This new management dialogue needs to transparently recognize that all land uses affect natural capital indicators and also other land uses. Based on human nature (or ‘loss aversion’ as understood in economics), it is highly likely that society will argue that the Upper Bow should continue to host the full suite of land uses it supports today. If so, stakeholders must have the insight, and fortitude, to make hard decisions about how much of the natural capital “pie” of the Upper Bow can be sliced up to each of the land uses of cities, acreages, croplands, irrigation, pasturelands, timber harvest, habitat for wildlife, and areas for tourism and recreation. Beyond the question of absolute allocation of landbase area, an important part of the answer lies in the adoption of best management practices. Reducing the total area of a land use is not the only management lever available to planners to mitigate adverse effects on natural capital. Once stakeholders embrace the importance of natural capital within a business context, it becomes possible to adjust tactical practices to minimize adverse effects while still ensuring an acceptable level of commodity production. This broadened perspective also allows for new business generation and diversification, as land uses can begin to offer a suite of products beyond traditional commodities, potentially diversifying into providing clean water, biodiversity, carbon credits, and aesthetically pleasing landscapes for tourism revenue.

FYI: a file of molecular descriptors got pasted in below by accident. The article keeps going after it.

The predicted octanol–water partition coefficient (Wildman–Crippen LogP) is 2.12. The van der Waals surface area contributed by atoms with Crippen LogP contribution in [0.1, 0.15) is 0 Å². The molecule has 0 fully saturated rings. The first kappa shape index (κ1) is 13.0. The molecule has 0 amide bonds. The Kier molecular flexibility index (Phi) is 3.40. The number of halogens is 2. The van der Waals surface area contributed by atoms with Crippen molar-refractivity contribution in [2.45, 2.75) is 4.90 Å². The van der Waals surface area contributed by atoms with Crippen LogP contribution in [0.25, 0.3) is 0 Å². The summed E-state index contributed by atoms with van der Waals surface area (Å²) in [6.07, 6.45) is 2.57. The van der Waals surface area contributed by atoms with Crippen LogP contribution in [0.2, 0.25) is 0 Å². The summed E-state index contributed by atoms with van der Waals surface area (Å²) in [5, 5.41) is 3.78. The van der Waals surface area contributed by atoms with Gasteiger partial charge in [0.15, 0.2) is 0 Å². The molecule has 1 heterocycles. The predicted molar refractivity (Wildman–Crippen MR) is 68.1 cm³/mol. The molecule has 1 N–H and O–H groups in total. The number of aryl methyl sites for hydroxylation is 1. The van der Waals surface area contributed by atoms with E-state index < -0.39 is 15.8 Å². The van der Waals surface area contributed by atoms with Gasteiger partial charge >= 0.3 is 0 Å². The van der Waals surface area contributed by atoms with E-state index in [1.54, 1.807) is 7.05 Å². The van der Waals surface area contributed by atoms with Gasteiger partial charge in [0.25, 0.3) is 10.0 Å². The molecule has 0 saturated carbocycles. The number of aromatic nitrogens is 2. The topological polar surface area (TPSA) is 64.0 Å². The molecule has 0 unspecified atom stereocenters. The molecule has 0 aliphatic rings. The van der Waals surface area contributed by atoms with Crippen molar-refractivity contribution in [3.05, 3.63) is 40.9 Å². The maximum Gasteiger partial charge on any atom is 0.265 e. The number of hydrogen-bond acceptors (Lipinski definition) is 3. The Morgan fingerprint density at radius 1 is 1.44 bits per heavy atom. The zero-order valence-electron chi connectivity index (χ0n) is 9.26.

This study identified several key examples of BMP that should be examined carefully by landscape planners, if natural capital is to be maintained or improved in the basin:

·      Urban settings such as Calgary and surrounding settlements should minimize future sprawl and adopt strategies that allow for greater amounts of mixed-use and population densification.

·      Rural residential area should be minimized, limited, or capped, as appropriate, and developed in a nodal fashion that minimizes its footprint and hence loss of natural landscapes, cropland, and pastureland.

·      Extensive agricultural practices are a preferred option to intensive agriculture on this fragile foothills region. Extensive cow/calf grazing operations that maintain or enhance native grasslands are more compatible with natural capital than intensive crop and livestock production systems. In addition, extensive livestock systems must improve their practices by reducing the frequency with which cattle enter streams, rivers and riparian habitat. Stocking rates, fencing, and grazing systems that encourage greater levels of soil carbon should be adopted, for example by rotating herds off areas with recent high grazing intensity.